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Ancient note criticizes Robin Hood

AN academic says he has found evidence that Britain's legendary outlaw Robin Hood wasn't universally popular as folklore suggests.

Julian Luxford says a note discovered in the margins of an ancient history book contains criticism of the supposedly benevolent bandit.

According to legend, Robin Hood roamed 13th-century Britain from a base in central England's Sherwood Forest, plundering from the rich to give to the poor.

But Luxford, an art history lecturer at Scotland's University of St Andrews, says a 23-word inscription in the margins of a history book, written in Latin by a medieval monk around 1460, casts the outlaw as a persistent thief.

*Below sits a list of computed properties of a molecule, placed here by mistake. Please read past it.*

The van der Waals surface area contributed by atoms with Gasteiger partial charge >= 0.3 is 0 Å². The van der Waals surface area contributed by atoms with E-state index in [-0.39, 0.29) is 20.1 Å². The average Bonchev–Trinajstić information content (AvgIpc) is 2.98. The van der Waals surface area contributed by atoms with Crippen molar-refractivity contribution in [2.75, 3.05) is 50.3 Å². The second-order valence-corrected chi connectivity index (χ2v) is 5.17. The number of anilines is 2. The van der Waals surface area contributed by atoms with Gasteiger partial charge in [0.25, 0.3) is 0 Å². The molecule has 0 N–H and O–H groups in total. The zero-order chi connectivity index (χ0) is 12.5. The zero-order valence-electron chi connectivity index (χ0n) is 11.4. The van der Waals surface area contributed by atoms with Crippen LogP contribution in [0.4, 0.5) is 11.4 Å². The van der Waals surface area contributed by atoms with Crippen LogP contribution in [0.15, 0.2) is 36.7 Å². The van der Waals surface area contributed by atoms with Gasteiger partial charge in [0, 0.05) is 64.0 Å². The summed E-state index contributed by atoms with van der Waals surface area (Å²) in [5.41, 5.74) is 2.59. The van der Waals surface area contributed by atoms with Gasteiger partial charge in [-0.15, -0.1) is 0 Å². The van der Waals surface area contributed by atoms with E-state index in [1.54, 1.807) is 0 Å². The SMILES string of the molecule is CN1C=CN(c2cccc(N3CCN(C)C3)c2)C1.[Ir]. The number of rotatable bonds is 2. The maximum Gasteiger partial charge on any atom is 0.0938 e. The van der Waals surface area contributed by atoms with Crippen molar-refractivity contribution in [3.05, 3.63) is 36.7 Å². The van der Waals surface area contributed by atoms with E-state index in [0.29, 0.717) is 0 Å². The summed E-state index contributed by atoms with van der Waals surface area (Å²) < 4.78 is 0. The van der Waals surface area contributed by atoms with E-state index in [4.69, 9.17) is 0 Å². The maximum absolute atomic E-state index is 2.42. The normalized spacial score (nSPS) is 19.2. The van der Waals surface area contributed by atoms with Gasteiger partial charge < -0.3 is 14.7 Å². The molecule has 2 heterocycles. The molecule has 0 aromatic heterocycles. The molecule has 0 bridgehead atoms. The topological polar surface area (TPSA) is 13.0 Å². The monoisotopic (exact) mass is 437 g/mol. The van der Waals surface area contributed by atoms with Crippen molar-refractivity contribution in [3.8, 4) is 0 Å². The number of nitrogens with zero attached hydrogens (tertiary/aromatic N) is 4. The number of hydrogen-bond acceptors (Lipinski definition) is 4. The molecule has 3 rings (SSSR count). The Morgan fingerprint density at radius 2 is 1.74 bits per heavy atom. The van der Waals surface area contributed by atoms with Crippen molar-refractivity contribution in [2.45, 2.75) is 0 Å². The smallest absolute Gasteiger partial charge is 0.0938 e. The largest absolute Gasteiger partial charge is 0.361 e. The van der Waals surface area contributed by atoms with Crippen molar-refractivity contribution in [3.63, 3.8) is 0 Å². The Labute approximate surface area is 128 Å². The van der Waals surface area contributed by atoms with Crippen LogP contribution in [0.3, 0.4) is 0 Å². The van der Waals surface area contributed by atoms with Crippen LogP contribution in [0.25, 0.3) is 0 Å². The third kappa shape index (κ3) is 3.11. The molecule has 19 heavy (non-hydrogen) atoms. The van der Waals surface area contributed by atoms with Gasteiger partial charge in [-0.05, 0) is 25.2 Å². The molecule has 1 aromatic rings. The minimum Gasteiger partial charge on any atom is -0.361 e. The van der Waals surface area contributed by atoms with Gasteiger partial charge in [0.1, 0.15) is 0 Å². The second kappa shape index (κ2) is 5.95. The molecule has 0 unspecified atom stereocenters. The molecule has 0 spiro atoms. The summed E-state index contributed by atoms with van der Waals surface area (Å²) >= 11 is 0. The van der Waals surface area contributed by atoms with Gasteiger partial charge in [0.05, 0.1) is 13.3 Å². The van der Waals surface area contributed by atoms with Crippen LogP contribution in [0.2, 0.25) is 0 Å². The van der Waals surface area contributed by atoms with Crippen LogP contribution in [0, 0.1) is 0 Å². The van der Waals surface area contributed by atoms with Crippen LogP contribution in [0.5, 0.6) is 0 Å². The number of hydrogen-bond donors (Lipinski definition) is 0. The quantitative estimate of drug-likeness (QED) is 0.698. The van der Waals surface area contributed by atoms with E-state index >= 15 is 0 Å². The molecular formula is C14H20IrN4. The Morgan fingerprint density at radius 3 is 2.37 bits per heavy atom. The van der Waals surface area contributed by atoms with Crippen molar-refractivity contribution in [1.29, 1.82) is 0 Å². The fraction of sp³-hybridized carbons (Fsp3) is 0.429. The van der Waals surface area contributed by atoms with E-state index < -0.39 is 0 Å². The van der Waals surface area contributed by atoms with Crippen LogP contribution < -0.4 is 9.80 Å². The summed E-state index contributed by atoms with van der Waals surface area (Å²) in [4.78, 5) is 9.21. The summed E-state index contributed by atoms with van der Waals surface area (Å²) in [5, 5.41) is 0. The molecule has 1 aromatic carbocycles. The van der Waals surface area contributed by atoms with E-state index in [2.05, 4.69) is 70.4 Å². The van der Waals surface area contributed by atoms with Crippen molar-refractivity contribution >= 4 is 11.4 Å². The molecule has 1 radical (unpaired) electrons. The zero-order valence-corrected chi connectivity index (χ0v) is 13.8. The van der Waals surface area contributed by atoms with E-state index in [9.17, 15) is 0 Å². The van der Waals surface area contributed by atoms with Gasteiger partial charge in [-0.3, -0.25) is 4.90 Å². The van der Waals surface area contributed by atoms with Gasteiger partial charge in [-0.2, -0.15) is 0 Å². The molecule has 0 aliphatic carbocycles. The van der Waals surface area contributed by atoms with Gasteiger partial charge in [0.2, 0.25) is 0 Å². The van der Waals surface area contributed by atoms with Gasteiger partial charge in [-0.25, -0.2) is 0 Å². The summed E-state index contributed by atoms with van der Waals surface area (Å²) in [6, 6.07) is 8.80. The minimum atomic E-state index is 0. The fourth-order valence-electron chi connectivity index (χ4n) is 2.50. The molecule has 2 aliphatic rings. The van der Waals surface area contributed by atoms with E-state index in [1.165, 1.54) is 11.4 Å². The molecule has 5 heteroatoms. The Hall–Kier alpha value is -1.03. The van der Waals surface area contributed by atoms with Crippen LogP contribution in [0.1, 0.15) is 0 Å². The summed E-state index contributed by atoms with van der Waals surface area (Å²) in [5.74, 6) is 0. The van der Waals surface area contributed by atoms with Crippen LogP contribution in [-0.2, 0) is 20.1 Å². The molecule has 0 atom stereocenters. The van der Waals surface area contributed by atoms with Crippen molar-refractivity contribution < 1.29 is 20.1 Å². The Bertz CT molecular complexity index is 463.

"Around this time, according to popular opinion, a certain outlaw named Robin Hood, with his accomplices, infested Sherwood and other law-abiding areas of England with continuous robberies," the note read, Luxford said.

Luxford said he found the reference while searching through the library of England's prestigious Eton College, which was founded in 1440.

"I knew enough about the relative dearth of references to him from the medieval period to know this might be important," Luxford said.

Luxford said the note is the earliest known reference to the outlaw from an English source.

He said it supports arguments that Robin Hood lived in the 13th century, even though most popular modern versions of the story set him in the late 12th century.


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